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Originally published Wednesday, March 18, 2009 at 12:00 AM

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Sounders FC debut kicks off project for aid to African kids

As Seattle's first major-league soccer team debuts Thursday, a new project is fusing the world's game with the region's penchant for global humanitarian work.

Seattle Times reporter

As Seattle's first major-league soccer team debuts Thursday, a new project is fusing the world's game with the region's penchant for global humanitarian work.

If soccer can capture so much of the world's attention, says Cliff McCrath, it can spark connections between fans in Seattle and kids in Africa.

McCrath, a legendary former coach at Seattle Pacific University, has forged a partnership between Seattle's new soccer team and one of the world's largest nonprofits for children.

As Seattle Sounders FC kicks off its first season, the club will help Save the Children raise awareness and money for programs to promote good health among at-risk teens.

Plans for the partnership include two charity fundraising events in July, volunteering opportunities for fans and students, public-service announcements during games and a trip to Africa in the fall for a soccer-training camp with Sounders FC players.

McCrath, 73, says he's driven by a desire to give the kind of help he could have used himself as a foster kid growing up in Detroit.

"My heart beats fastest when we're out there with kids," McCrath said. "If we can do anything to help consolidate the phenomenal gains Save the Children has made by using this great game, they'll find me facedown in the dirt some place trying to stop a kid from scoring on a goal with old cans and bottles."

McCrath and former Microsoft executive Frank Schott launched a Seattle nonprofit called Soccer Saves. They aim to use the culture of sports to help Save the Children and other organizations reach teens with programs for HIV/AIDS education, nutrition, gender equity and birth control in places hit hardest by poverty and disease.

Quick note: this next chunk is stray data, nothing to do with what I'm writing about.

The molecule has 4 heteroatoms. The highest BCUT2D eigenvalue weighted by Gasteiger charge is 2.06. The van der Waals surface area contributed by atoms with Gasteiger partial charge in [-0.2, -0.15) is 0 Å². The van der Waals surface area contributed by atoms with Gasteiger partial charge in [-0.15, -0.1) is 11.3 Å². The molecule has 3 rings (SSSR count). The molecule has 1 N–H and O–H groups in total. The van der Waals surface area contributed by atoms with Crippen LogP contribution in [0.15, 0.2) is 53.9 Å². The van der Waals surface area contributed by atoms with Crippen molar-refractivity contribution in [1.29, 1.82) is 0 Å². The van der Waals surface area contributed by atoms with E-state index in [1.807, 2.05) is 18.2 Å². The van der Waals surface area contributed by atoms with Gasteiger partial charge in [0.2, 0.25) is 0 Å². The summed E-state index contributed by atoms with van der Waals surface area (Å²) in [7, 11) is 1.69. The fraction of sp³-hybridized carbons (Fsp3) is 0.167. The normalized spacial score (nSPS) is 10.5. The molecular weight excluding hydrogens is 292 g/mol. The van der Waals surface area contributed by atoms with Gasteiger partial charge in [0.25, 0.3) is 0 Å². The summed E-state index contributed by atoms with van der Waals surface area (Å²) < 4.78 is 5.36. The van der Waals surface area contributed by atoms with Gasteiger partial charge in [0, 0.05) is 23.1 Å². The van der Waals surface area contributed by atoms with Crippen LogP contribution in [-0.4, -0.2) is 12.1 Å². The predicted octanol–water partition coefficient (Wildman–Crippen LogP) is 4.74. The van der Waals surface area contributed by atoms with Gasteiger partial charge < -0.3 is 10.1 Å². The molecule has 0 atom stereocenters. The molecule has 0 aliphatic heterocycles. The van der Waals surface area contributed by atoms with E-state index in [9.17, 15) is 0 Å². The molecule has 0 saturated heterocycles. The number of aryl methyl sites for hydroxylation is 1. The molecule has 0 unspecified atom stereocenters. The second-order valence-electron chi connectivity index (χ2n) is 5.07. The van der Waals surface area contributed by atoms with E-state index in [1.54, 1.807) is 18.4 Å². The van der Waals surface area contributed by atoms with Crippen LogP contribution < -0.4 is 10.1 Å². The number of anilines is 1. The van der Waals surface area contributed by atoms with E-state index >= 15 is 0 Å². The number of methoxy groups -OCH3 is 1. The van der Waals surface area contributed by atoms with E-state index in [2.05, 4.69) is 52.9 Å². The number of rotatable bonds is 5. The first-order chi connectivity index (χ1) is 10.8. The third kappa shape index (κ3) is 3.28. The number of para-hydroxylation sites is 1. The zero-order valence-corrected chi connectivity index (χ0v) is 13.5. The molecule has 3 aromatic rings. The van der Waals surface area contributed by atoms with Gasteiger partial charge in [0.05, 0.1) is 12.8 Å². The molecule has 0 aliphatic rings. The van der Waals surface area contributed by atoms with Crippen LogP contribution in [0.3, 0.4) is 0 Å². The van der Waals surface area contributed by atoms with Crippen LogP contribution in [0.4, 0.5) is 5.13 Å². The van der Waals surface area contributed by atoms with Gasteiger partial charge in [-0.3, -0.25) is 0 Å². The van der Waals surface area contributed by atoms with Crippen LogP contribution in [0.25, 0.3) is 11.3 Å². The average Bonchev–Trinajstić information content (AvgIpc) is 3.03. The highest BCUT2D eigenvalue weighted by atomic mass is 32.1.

"Soccer is the draw, the sizzle, the smell in the kitchen that allows you to get kids in and begin sending lifesaving messages," said Schott.

For Sounders FC, the partnership supports a good cause that also makes business sense.

"We want to do a lot of good, but certainly we want to raise awareness of our club among young African soccer players," said Gary Wright, senior vice president of business operations.

Getting message out

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Facing a challenging economy and a hard-to-reach population, Save the Children was looking for fresh ways to get its message across.

"For most people, these issues just seem like somebody else's problem," said Charles MacCormack, the organization's president. "My job is to figure out how I can reduce the sense of distance between people who can help and people grappling with the issue on the ground who often feel hopeless."

One of the best models in philanthropy has been the breast-cancer movement, he said, because millions of individuals took control of the issue.

The new partnership has deep roots in the Northwest, where Schott grew up attending summer basketball camp on Whidbey Island. That camp later became Northwest Soccer Camp, which McCrath ran for 38 summers and where he ended up coaching Schott's three kids.

The two helped build a scholarship fund for the camp and then started thinking about bigger things. Schott's work took him frequently to Africa, where he consults for the United Nations and directs global programs for NetHope. The day after McCrath left Seattle Pacific, Schott told him, "Let's do something way bigger than anything you've ever done before."

They knew they wanted to work with Save the Children. McCrath thought of bringing the newly formed Sounders FC into the project. It was a stroke of luck that team owner Joe Roth was on Save the Children's board and liked the idea.

World Cup fever

With the World Cup coming to South Africa next summer, "soccer will be at a fever pitch," McCrath said, and he sees that as a rallying cry.

After all, it was the sport that saved him. McCrath earned the nickname "Uncle Nubby" for the three fingers he blew off as a child. He went on to become one of the most successful college soccer coaches ever, and more than 150 of his former players are coaching and teaching throughout the world.

Sounders FC also supports three local charities, but Sounders VP Wright said the team realized it had to reach more broadly.

"Seattle is an international city, and that's one of the things that's made this launch successful," he said. "We had to stress that it is the world's game, and people have embraced that."

Kristi Heim: 206-464-2718 or kheim@seattletimes.com

Copyright © 2009 The Seattle Times Company

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